The Breton town of Dinan is at the tidal limit of the river Rance, and this favourable position made it a wealthy trading town in the middle ages. In the fifteenth century, the municipal authorities decided to build a tower which would dominate the town and serve as watch-tower, council building and bell-tower. The town's archives were stored here and meetings held here until the Revolution, when confiscations made larger and more suitable premises available. It remained the highest point of the town until the nineteenth century, when the spire of the church of St Sauveur reached a little higher.
The tower continued to be a watchtower, particularly useful for spotting fires, but in 1937 it opened to the public and now offers visitors impressive views over Dinan. However, the interior also deserves attention - and not only because the stone steps give way to steeper wooden ones and finally to an unnerving near-ladder. It also contains historical information and, most excitingly, a clock movement dated 1498. Duchess Anne of Brittany authorised the installation of a clock in 1507 - making Dinan the third Breton town to be allowed to do so. Indeed, this clock's new home became known as the Tour de l'Horloge (the Clocktower).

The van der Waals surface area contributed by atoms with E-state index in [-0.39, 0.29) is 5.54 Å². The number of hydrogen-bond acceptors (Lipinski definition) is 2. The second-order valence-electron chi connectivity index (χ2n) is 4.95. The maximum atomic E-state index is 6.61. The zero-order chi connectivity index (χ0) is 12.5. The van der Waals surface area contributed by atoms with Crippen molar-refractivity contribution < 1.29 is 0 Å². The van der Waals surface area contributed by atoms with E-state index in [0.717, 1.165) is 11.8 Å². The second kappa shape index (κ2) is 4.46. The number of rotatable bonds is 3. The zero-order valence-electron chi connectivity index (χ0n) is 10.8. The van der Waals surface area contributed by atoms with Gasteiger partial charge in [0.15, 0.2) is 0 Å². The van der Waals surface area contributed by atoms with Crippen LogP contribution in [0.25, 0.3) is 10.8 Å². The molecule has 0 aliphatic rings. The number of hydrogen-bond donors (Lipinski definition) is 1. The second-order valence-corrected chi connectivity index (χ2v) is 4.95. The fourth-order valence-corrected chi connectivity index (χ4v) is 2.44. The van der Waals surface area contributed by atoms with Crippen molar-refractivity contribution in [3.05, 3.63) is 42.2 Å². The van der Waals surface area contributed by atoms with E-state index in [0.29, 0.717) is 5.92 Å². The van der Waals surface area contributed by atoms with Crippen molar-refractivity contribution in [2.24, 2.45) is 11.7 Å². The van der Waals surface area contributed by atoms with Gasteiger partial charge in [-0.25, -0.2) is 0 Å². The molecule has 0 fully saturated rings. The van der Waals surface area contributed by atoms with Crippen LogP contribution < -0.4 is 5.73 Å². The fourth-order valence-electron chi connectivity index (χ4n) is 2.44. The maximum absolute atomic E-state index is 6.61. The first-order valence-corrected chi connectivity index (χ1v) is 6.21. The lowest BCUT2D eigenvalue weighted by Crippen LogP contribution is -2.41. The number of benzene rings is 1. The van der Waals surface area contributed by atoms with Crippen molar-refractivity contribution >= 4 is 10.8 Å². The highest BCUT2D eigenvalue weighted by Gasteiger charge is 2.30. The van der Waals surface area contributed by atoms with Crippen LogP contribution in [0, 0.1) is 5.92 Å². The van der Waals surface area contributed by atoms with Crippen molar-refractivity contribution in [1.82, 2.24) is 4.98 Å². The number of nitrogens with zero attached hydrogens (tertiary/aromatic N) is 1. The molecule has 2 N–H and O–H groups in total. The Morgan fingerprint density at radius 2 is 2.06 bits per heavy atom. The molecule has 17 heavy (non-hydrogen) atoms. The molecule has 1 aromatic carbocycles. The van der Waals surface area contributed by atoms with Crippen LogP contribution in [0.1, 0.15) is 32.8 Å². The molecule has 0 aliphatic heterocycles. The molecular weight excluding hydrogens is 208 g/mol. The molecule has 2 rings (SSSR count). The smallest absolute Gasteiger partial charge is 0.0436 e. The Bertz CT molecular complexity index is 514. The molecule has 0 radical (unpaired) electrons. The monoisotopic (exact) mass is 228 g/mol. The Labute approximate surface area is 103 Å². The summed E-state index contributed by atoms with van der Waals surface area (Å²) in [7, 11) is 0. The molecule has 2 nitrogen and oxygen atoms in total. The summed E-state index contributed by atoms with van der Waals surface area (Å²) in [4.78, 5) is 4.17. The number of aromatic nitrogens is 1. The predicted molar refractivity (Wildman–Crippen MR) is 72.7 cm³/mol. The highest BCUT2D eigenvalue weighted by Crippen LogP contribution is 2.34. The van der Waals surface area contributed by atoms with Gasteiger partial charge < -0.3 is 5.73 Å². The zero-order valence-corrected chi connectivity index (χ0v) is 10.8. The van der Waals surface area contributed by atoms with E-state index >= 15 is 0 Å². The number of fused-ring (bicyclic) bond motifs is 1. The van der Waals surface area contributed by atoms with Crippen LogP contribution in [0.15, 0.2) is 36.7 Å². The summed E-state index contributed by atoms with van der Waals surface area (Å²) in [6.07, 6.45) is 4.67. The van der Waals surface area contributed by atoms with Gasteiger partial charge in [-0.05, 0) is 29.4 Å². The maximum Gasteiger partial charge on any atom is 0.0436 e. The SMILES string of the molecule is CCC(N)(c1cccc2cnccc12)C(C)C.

The mechanism was made by M Hamzer, a German clockmaker working in the Breton city of Nantes. It was used until 1847, although it had undergone some modifications, the first in 1657. The workings are of wrought iron, and included an hour hand (but no minute hand) and a chiming mechanism.
Its replacement continues to strike the hours and quarters - quite an experience when you're stood alongside the bells at the top!